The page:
Awesome!

September 08, 2011 - by: Kristin Starnes Gray 0 COMMENTS

With just two weeks to go until the new season begins, I wanted to make sure we give proper attention to another potential candidate for Michael’s position (once Robert California vacates it and proceeds to rule the Company and then the world) — Kelly Kapoor. She has gone through a number of transformations since slapping Michael in “Diversity Training.” Has the minority executive training program helped Kelly to become a rising star? Gabe certainly learned his lesson when he failed to take Kelly seriously as a candidate. In case Kelly does indeed fill Michael’s large shoes, here is my top 10 list of things our friends at The Office should keep in mind.

1.  You better hope you raised your hand for Kelly when asked whose side you were on in the Kelly/Ryan divorce drama.

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Uncle Michael Wants YOU — To Be the New Boss

August 18, 2011 - by: Doug Hall 0 COMMENTS

Another Thursday in August, another Office rerun. Rather than revisit “The Inner Circle” — ably covered by my Colorado colleague Matt Rita on May 6 — I thought I’d visit The Office website for some ideas. I came across a multiple-choice quiz designed to determine whether you have what it takes to be the boss of Dunder Mifflin-Sabre’s Scranton branch. Check it out, and take it for yourself.

The quiz is, of course, replete with humorous answers you can choose, to questions that you might actually hear (or pose) during an actual interview (well, some of them at least). One of my favorites is in response to the question about how to best handle interpersonal conflicts within the office: “One word: Thunderdome.” Kudos to the creators of the quiz, as the response you get at the end does seem to vary based on the types of answers you provide. (I took the quiz a couple of times just to check.)

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Boldest Applicant is the Best Applicant . . . Sometimes

July 14, 2011 - by: Joshua Drexler 0 COMMENTS

I find it hard to believe that my fellow bloggers have overlooked the most obvious choice for Michael Scott’s replacement: Fred Henry, played by Will Arnett. After all, who else during their interview promised to deliver a plan that would double the branch’s profits? Undoubtedly, Mr. Henry’s strategy was the boldest and most innovative of any applicant. While Dwight’s strategy of bribing the interviewing committee was certainly gutsy, it was also illegal, and therefore, he is disqualified as a viable candidate.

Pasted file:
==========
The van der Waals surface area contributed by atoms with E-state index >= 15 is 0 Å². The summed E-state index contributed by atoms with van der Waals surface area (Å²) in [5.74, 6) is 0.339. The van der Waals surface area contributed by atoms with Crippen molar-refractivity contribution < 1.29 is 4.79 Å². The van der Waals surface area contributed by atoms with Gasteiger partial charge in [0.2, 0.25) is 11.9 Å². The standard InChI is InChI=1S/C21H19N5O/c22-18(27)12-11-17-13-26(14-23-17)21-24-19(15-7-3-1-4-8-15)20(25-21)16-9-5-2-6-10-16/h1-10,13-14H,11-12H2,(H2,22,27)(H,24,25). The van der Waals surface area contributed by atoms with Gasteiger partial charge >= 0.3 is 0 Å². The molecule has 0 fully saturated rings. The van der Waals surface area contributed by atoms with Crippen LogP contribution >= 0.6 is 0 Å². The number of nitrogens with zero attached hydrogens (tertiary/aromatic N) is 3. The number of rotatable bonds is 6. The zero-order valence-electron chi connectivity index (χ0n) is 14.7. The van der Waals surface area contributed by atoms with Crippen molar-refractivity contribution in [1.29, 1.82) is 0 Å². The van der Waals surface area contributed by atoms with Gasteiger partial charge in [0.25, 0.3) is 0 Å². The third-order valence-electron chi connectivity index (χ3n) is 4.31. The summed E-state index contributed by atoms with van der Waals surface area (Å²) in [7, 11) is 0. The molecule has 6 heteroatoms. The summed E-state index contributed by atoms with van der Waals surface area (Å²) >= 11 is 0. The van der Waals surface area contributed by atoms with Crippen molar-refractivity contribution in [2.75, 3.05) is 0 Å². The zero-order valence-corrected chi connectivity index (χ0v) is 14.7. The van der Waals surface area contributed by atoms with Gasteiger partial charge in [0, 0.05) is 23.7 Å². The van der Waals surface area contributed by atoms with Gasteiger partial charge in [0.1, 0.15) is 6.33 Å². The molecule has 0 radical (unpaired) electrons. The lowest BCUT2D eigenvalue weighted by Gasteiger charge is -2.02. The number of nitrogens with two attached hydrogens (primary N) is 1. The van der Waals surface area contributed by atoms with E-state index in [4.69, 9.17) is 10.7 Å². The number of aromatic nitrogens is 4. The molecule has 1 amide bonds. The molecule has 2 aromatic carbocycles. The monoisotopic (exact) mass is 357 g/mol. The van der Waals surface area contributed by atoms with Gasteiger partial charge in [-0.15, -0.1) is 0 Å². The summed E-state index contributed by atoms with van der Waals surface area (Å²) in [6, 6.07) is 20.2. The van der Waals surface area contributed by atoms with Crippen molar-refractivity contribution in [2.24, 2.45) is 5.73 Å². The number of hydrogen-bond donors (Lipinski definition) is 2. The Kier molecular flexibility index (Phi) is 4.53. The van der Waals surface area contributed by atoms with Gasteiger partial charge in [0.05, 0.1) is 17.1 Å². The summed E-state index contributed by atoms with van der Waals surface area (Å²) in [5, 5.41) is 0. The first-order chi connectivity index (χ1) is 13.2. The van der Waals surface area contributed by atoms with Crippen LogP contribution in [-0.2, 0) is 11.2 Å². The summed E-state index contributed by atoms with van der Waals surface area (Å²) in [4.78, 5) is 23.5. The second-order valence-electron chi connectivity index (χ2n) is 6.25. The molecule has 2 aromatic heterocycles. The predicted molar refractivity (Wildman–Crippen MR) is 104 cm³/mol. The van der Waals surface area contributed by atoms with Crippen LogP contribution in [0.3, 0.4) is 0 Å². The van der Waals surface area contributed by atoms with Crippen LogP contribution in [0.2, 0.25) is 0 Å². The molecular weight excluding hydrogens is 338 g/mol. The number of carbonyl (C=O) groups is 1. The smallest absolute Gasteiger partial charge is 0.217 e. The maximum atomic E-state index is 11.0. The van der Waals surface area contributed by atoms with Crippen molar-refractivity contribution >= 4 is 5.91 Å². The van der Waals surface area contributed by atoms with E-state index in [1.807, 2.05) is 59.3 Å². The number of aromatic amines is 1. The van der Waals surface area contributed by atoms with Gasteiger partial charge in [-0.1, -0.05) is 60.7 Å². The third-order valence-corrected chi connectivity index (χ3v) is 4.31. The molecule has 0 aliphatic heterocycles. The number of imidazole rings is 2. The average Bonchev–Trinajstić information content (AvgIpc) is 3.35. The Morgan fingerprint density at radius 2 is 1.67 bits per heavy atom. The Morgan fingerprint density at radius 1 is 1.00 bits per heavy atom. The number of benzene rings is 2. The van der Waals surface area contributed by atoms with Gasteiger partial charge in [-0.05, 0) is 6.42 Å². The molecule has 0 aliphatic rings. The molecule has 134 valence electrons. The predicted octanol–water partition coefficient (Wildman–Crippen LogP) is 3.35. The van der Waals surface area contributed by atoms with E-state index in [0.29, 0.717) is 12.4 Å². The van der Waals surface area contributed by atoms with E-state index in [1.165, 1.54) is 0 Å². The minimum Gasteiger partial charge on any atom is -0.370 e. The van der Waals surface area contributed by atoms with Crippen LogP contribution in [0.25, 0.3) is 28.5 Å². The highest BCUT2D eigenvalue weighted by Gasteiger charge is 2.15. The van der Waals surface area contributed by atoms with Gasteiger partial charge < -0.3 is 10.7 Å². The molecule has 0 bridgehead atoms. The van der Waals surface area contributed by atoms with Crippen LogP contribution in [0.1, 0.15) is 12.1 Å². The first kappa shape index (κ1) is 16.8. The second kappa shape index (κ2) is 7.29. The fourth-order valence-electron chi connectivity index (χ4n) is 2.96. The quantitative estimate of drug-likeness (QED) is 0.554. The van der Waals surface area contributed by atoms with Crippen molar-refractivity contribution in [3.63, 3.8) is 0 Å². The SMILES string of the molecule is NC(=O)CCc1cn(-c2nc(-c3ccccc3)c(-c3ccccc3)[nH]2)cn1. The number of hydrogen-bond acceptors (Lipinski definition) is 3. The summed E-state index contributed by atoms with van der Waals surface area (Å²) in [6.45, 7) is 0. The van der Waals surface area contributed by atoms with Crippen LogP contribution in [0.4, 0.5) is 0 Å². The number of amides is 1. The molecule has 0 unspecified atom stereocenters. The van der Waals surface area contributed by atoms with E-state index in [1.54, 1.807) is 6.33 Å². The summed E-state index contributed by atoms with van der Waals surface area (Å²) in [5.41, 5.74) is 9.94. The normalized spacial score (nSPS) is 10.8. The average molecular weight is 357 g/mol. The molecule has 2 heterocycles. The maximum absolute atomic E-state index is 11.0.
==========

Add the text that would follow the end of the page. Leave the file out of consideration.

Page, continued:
Mr. Henry explained that he had a three-step plan to double the Scranton branch’s profits. Wisely, when the committee asked Mr. Henry to reveal his plan, he refused, stating, “nice try.” As pointed out by Mr. Henry, had he revealed his plan so easily, he would have lost any leverage that the plan afforded him. Instead, he promised to reveal the plan upon being hired. When pressed, he gave in slightly and revealed “part three of part two” of the plan, which consisted of “Color Codes….Send Documents….T.W.” Brilliant. Absolutely brilliant. OK, maybe not brilliant, but at least he’s creative and knows how to bargain. While I’m not sure I would advise my clients to hire an applicant who engages in aggressive bargaining during an interview, bargaining during an interview can be appropriate under the right circumstances.

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Categories: Hiring / HR / Management / The Office

He Creeps Me Out, But He Might Be a Genius

Litigation Value: likely to skyrocket with Robert California’s new sex-fueled approach to paper sales.

The word around The Office is that James Spader will be returning next season as Robert California, a character Paul Lieberstein (a.k.a. Toby) has described as “this uber-salesman that has a power to convince and manipulate like a high-class weirdo Jedi warrior.”  It appears he’ll be hired as the new manager only to take over the Company and become its new CEO in the blink of an eye. As a fan of Spader and his quirky role on Boston Legal, this blogger could not be more excited about this casting development.

When we last saw Robert on the season finale, he had some unusual advice for the sales team. “There is no such thing as a ‘product.’ There is only sex. Everything is sex. You understand what I’m telling you is a universal truth.” As my fellow blogger, Matt Rita, pointed out in his recent post, this certainly does not bode well for the Company’s litigation costs. I am sure Robert will give us plenty of material for this blog. To return the favor, here is my advice (or universal truths) to Robert on dealing with the gang at Dunder Mifflin Sabre.

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Give My Regards to Andy

July 01, 2011 - by: Jaclyn West 5 COMMENTS

As you know, dear readers, this summer Ford & Harrison has taken on the gargantuan task of helping Sabre sift through the many eager and hopeful candidates for Michael Scott’s replacement. We’ve already discussed Dwight Schrute and Darryl Philbin, from among the internal applicants, and outside candidate Robert California. But there’s one more internal candidate, and I’d like to focus on him today. That’s right, paper fans, I’m talking about Scranton’s own a cappella wunderkind, Mr. Andrew Bernard.